2
JAMES L. KEMPER
[Kemper, Pickett, Garnett, and Col. Freemantle are sitting around a table playing cards, while Kemper expounds on the Confederate cause] You see, Colonel, uh... the government derives its power from the consent of the people. Every government, everywhere. Well, let me make this very plain to you, sir: we do not consent, and we will *never* consent. And what you've got to do is - [he stands up and looks straight at Freemantle] - you've got to go back over there to your Parliament, and you've gotta make it very plain to *them*. You've gotta tell them that what we're fighting for here is the - is the freedom from what we consider to be the rule of a foreign power! I mean, that's all we want. That's what this war is all about.
GEN. RICHARD B. GARNETT
Jim - [he tries to pull Kemper back into his chair]
JAMES L. KEMPER
[brushes Garnett off] No, no, no, no. Now-now, we-we established this country in the first place with very strong state governments just for that very reason. I mean, uh... let me put it to you this way: my home is in Virginia. The government of my home *is* home. Virginia would not allow itself to be ruled by... by some, uh, king over there in London. And it's not about to let itself be ruled by some president in Washington! Virginia, by God, sir, is gonna be run by *Virginians*!
GENERAL LEWIS A. ARMISTEAD
[Armistead and Longstreet are walking by and overhear this] Oh, my. "The Cause."
GENERAL GEORGE E. PICKETT
[looks at his cards] Actually, Jimmy, I got a pair of kings. [laughs]
JAMES L. KEMPER
[keeps plowing on] And it's all for the Yankees, the damn, money-grubbin' Yankees. I mean, those damn fools, they don't get the message! Always the darkies, nothin' but the darkies.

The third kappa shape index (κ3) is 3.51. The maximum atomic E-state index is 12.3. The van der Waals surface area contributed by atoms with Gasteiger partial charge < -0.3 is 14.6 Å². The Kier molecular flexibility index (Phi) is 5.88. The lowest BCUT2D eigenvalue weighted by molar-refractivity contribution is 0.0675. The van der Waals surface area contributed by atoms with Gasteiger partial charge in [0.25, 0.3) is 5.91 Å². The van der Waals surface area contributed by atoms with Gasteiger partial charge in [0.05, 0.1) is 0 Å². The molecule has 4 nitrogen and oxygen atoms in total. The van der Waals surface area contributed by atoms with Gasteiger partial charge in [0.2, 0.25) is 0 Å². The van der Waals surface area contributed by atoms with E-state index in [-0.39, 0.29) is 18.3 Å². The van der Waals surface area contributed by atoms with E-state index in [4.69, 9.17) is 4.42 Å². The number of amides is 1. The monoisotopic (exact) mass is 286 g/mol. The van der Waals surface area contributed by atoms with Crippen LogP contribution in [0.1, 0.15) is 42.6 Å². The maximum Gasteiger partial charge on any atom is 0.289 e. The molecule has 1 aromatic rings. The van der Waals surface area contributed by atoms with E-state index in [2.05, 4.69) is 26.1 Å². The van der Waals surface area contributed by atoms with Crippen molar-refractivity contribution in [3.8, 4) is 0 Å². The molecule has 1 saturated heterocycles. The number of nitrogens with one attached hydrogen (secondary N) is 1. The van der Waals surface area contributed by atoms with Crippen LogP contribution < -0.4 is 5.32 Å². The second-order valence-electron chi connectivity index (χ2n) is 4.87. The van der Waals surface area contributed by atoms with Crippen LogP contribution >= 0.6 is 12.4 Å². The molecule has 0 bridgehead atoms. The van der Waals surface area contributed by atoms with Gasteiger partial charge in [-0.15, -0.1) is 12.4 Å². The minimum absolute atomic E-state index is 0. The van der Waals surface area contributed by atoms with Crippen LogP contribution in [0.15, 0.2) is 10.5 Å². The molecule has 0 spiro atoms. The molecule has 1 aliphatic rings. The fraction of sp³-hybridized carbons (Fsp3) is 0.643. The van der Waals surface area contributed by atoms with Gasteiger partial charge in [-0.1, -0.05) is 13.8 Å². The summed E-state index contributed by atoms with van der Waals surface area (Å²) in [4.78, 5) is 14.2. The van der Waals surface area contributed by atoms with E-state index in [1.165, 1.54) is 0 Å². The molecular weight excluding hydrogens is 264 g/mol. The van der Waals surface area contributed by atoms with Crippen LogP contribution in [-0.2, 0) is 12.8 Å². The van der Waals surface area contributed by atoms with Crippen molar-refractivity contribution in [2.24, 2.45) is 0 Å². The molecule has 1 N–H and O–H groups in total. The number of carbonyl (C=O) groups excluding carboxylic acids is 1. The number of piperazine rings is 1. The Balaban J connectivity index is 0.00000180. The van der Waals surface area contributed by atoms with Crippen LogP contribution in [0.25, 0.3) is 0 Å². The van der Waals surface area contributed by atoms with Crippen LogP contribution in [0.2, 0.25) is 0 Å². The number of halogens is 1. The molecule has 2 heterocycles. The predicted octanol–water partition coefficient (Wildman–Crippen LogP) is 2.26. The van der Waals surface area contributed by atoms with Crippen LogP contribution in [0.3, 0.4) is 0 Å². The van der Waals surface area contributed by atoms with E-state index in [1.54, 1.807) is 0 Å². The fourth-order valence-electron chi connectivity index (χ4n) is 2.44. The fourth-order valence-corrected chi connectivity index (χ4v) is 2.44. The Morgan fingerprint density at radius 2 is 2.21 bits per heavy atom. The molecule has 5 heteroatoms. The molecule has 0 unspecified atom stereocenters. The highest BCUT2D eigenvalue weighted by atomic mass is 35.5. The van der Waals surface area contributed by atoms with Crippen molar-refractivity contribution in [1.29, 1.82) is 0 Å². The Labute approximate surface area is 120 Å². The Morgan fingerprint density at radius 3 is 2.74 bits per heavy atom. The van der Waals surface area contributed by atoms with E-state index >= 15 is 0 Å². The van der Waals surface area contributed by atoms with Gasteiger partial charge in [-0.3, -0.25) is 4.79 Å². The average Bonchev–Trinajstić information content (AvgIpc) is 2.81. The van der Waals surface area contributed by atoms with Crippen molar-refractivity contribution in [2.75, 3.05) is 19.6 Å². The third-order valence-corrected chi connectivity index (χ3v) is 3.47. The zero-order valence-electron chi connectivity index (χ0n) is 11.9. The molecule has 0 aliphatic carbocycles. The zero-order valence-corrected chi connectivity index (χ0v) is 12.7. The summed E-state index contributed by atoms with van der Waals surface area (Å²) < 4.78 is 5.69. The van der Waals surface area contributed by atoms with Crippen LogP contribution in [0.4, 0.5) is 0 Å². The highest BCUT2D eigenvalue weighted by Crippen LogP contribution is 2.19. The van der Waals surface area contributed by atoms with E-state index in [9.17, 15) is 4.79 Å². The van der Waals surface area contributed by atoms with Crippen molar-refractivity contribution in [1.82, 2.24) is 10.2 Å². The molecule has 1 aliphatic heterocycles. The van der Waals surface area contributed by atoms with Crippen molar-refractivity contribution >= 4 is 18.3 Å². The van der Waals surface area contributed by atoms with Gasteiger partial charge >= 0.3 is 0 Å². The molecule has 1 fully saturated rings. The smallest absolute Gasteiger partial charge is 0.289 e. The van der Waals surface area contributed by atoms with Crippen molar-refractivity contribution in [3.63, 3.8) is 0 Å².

GENERAL GEORGE E. PICKETT
You know, Jim... ahem. Sit down. [he abruptly pulls Kemper back into his seat] I think that my idea, my, uh... my analogy of a gentlemen's club is-is fair enough. It's clear enough. [he turns to Freemantle] Colonel, think on it, now. Now you suppose that we all join a club, a gentlemen's club. And then, well, after a time, several of the members began to, uh... began to *intrude* themselves into our private lives, our home lives. Began tellin' us what we could do, what we couldn't do. Well, then, wouldn't any one of us have the right to resign? I mean, just... [he snaps his fingers]... resign. Well, that's what we did. That's what *I* did, and now these people are tellin' us that we don't have that right to resign.
JAMES L. KEMPER
Well... [he starts chuckling] I gotta hand it to you, George. You certainly do have a talent for trivializin' the momentous and complicatin' the obvious. You ever considered runnin' for Congress?
GEN. RICHARD B. GARNETT
Oooh.
GENERAL GEORGE E. PICKETT
[laughs] It's a thought.
1
GENERAL GEORGE E. PICKETT
Sirs, perhaps there are those among you who believe you are descended from a ape. I suppose there may even be those among you who believe that I am descended from a ape. But I challenge the man to step forward who believes that General Robert E. Lee is descended from a ape.
JAMES L. KEMPER
Hear, hear!
GEN. RICHARD B. GARNETT
Not likely.
0
GENERAL ROBERT E. LEE
General, you must look to your division.
GENERAL GEORGE E. PICKETT
General Lee... I have no division.
0
GENERAL GEORGE E. PICKETT
My boys! What's happening to my boys?
0
GENERAL GEORGE E. PICKETT
[as Armistead places the hat on the point of his sword during the last charge] That's the style, Lo! That's the style!
0
GENERAL LEWIS A. ARMISTEAD
What about Garnett?
GENERAL GEORGE E. PICKETT
What about him?
GENERAL LEWIS A. ARMISTEAD
His leg's hurt, he's going to have to ride up that hill.
GENERAL GEORGE E. PICKETT
Damnation!
GENERAL LEWIS A. ARMISTEAD
George, order him not to go.
GENERAL GEORGE E. PICKETT
General Armistead! How can I do that?